Artificial Insemination

Welcome to NZ Beekeepers+
Would you like to join the rest of our members? Feel free to sign up today.
Sign up

Alastair

Founder Member
Platinum
8,802
10,016
Auckland
Experience
Semi Commercial
I gave them 8 microliters. The sperm was very thick, It was very hot when I collected it I am wondering if it dried a little. Anyhow today one queen was dead, it was one that I messed up a bit and suspected it may die, it did. The others are alive and looking good so I have just finished putting them in introduction cages into mini nucs. Will see what happens in a week or so :)
 

Alastair

Founder Member
Platinum
8,802
10,016
Auckland
Experience
Semi Commercial
Hi Paul, I now have 2 compete units and tried to sell one, but no takers.

However I have decided to keep them both. There are so many people want to come over and "have a go", that 2 units are useful. I also do the semen collection in a tent at the drone production site, it's too much hassle carting all the gear back and forth every time so I leave a lot of it in the tent and have the other unit at home for doing the inseminations.
 

Alastair

Founder Member
Platinum
8,802
10,016
Auckland
Experience
Semi Commercial
I had a look last friday and only 6 of them were laying eggs, and most of the others were quite small not even close to laying yet, which is rather worrisome, normally almost all of them would be laying within a week. So I am having another look at them tomorrow, which will be two weeks, anything not laying by then will be a fail.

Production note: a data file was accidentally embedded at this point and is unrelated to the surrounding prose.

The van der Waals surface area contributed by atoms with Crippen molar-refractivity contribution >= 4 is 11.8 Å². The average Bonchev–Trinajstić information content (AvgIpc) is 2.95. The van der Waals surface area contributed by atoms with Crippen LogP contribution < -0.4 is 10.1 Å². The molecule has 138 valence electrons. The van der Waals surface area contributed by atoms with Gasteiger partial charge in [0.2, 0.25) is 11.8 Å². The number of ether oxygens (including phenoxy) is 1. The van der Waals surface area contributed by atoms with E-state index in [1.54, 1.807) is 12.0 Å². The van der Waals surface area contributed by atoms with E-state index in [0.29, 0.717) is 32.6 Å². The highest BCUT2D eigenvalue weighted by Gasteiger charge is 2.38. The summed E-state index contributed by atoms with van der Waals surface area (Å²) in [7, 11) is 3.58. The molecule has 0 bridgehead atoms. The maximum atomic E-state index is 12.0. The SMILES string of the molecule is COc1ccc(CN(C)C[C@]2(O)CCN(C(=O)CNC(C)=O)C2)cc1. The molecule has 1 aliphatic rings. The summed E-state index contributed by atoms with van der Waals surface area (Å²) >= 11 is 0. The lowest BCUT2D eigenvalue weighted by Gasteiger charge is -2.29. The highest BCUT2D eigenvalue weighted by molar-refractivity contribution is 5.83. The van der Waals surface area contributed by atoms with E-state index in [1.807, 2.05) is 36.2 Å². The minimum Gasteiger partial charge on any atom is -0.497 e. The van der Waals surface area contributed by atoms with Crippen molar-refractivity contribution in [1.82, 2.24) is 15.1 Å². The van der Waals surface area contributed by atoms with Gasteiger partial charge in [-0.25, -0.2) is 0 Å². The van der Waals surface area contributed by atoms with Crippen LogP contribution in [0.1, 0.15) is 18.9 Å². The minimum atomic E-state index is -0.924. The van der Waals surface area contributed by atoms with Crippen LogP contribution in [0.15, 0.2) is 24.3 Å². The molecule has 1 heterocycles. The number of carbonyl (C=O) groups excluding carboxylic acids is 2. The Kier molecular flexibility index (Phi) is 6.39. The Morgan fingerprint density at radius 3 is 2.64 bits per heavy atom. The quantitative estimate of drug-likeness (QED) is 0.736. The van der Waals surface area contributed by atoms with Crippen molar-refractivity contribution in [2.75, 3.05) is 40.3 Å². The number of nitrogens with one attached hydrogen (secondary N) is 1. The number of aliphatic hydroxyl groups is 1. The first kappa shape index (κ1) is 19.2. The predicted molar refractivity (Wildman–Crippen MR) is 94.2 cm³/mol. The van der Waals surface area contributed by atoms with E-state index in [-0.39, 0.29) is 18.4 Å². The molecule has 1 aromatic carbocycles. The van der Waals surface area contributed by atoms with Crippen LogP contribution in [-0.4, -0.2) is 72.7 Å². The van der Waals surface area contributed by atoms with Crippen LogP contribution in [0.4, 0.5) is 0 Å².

As I mentioned already the semen was very thick and I suspected it had dried some, the heat was fierce when I was collecting it, this may be the reason. I have done some more reading of Sue Coby and she thinks the semen can dry so fast even in the capillary that she recommends taking a little saline up the pipette between every drone. I have never had this problem before but I have never collected semen in such hot conditions. From now I will be taking a little saline between each drone, and up the amount to each queen accordingly. I have experimented with adding saline before, and even diluting it 50% does not cause any problems.

Anyhow I will update the thread tomorrow after I check them but I think it may be a poor result.
 
  • Like
Reactions: CHCHPaul

Alastair

Founder Member
Platinum
8,802
10,016
Auckland
Experience
Semi Commercial
Oh there was one interesting thing happened, when I put the newly inseminated queens in the nucs there was one that I had somehow missed inseminating. But it had had a Co2 treatment with the others so I introduced it to see if it would still mate. When I checked last Friday it was laying eggs, so tomorrow I will see if they are drones or workers, will be interesting to see if it actually mated despite the Co2 treatment.
 
  • Like
Reactions: CHCHPaul

Alastair

Founder Member
Platinum
8,802
10,016
Auckland
Experience
Semi Commercial
Just checked out the mini nucs, sad story unfortunately, none of the queens that were not laying last week were laying this time either. So essentially, a big fail.

However I am pretty sure I know the reason, the semen as mentioned was very thick due I think to drying. Even when Ian and I were doing the inseminations we were talking about that and were concerned. Thing is I need to know why the semen was like that, most likely drying but I am also wondering if the high temperature in the tent might have caused it, don't know.

Any case from now on I'll be adding a little saline, as per Sue Coby.

As to the uninseminated one that had been Co2'd, it is laying well but larvae not capped yet, just a couple days away from determining if they are worker or drone.
 
123
86
Russia
Experience
International
It's hard to advise something when you haven't seen the process. I can guess what the reason might be....